The process of empowerment of Blacks in affirmative action programmes.
Magojo, Thandelike Sylvia.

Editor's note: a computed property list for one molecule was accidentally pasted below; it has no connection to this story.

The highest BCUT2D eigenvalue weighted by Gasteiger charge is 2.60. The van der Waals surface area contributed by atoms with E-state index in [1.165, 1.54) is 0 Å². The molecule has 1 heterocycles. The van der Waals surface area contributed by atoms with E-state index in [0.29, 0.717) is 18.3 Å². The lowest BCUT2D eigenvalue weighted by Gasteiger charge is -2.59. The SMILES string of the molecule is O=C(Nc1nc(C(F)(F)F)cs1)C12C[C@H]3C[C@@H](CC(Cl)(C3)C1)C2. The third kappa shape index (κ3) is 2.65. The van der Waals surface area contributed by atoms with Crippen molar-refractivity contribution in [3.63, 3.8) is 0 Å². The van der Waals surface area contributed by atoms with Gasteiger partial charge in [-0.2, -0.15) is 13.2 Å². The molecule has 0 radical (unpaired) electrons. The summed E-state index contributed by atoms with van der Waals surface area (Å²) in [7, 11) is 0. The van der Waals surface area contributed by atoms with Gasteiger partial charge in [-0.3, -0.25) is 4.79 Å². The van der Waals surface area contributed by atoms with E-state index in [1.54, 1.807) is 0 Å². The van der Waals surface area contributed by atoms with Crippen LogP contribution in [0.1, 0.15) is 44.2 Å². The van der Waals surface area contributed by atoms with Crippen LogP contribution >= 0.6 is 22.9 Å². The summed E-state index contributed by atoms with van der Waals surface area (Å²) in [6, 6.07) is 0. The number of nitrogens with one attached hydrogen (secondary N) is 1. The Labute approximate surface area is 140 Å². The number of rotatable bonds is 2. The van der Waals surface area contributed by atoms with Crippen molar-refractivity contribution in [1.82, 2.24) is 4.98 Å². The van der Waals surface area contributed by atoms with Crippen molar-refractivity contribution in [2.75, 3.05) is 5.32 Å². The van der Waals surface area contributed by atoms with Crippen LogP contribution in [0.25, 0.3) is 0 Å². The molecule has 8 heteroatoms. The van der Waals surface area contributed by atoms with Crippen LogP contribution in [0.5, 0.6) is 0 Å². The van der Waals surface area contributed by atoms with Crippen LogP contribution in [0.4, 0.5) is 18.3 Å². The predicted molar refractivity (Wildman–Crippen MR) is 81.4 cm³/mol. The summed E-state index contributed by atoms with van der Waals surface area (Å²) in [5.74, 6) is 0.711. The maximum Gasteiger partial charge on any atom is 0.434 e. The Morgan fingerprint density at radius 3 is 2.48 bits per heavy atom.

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This research focuses on the experiences of Africans within the management ranks in South African organisations in the private sector. It examines progress (successes and failures) in the implementation of affirmative action programmes. The research further examines power as a concomitant of the managerial role. It argues that the approach that uses the notion of socio-psychological barriers directed to the individual aspirant may be incomplete in explaining lack of mobility if it fails to account for the broader power dynamics and structures within South African organisations. Furthermore, it explores attributes of individual managers as well as those of organisations in order to establish the fit between the individual and the organisation, looks at practices that are often associated with affirmative action programmes and describes empirically the experiences of black managers in such settings. The research concludes that in the absence of programmes that enable aspirant executives to empower themselves psychologically for upward mobility, affirmative action programmes may not be sustainable. The underlying assumption of this research is that the historical legacy which subjected Africans to an official policy of discrimination for decades impeded their upward mobility in the labour market, thus enabling the white labour force to occupy a position of privilege in the private sector. In such settings white managers are confronted with the role of implementing affirmative action programmes which pose a threat to the privileges they have grown accumstomed to. White managers are thus perceived by their black counterparts as reluctant agents of change. The research is guided by the hypotheses that where blacks in managerial positions perceive themselves as being unable to influence organisational decisions, or as having no control over resources, people and information, they would feel that affirmative action is disempowering. To obtain the required information a structured interview schedule with both open ended and closed-ended questions was used. Questions tapped the perceptions of black managers regarding their empowerment in employing organisations. Face-to-face interviews with 100 black managers from the private sector were conducted by the author. The resultant data was captured on a computer data base and then subjected to various forms of statistical analyses. The main predictor of feelings of empowerment was found to be the manager's centrality in decision-making processes. It was also found that positive relationships with superiors and colleagues influenced feelings of empowerment, as did membership of corporate clubs. Job rank was positively related to relationships with superiors and colleagues. It was also found that affirmative action environments presented this group with some contradictions: they advanced much slower than their white colleagues, and supervised largely, or only blacks, and/or are in specialist positions with no budgetary control. Organisational climate factors (negative attitudes and unfair promotional practices) were still perceived to be in place. Educational qualifications were not found to be good predictors of empowerment. The findings suggest that affirmative action programmes need to take the heterogeneity of managers into account. Management must show that managing diversity is crucial to their productivity and competitiveness. It is also important for such programmes to examine the format of corporate clubs, and consider altering them to accommodate the social reality of black managers. Lastly, a fundamental transformation of power relations is necessary so that decision-makers operate from more or less the same level of power.
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